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    Bandwidth is not really so much of a consideration in this situation, theoretically the data will always be able to move, practically, yes it will become so slow that is wont be any use to anyone.

    now this is a really poor explination of what I mean but i cant think of words to write it out
     
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  16. ffreeloader

    ffreeloader Terabyte Poster

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    In real life that's not always true. Ever tried to get through to a busy server or to a site that's undergoing a DDOS attack or a site being /.'ed? Traffic alone, or lack of bandwidth alone, can be enough to stop anyone from accessing a site. Too many dropped packets soon ends up in a dropped connection.
     
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  17. Bluerinse
    Honorary Member

    Bluerinse Exabyte Poster

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    I think you need to consider this. If you are behind a nat router and have a private IP address, are *packets* from your computer reaching destinations on the Internet and vice versa, are Internet web servers etc able to send packets back to your PC? If the answer is yes (which it is) then your computer is *on the Internet*. It is your computer that is initiating the communication and it is your computer that is recieving the replies. The NAT device is simply a translator.
     
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  18. Rover977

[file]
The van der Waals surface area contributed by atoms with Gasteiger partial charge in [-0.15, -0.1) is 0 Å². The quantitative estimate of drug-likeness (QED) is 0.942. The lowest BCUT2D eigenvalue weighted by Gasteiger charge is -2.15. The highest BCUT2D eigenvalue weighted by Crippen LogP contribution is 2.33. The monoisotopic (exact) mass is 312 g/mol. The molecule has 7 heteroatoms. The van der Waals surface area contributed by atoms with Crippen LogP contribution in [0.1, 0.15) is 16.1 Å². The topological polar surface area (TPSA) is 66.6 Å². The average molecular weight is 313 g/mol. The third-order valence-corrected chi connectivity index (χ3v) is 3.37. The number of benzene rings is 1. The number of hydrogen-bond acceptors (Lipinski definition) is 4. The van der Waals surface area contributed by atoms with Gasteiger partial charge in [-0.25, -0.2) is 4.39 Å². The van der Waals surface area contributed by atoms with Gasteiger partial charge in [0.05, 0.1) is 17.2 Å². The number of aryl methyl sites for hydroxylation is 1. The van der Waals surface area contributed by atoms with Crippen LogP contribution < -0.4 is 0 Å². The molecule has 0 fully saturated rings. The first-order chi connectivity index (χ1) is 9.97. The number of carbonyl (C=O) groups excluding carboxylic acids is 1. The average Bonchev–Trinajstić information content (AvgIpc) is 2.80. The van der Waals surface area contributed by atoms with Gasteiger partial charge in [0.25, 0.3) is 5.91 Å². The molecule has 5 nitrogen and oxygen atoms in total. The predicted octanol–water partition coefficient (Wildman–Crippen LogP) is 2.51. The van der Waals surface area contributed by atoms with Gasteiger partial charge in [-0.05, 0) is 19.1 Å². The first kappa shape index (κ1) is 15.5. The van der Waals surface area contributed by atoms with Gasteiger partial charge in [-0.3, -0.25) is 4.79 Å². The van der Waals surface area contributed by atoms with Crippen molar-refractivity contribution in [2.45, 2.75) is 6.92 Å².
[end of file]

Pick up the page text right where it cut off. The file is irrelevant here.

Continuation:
Rover977 Byte Poster

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    Just as a matter of interest, is this achieved via PAT on your router, ie from your client program (eg browser, or ssh/scp client) on the public internet, you specify your router's internet IP address plus a TCP/UDP port number, and the router then knows from that port number which computer on your internal network is the intended destination ?
     
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  19. ffreeloader

    ffreeloader Terabyte Poster

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    Yeah. It's just simple port forwarding to a private address. But, it means the servers are directly available at my public IP address. As far as any computer on the internet is concerned my https and ssh servers are located at my public IP address.
     
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  20. JonGlory

    JonGlory Byte Poster

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    I wish i could remember it :D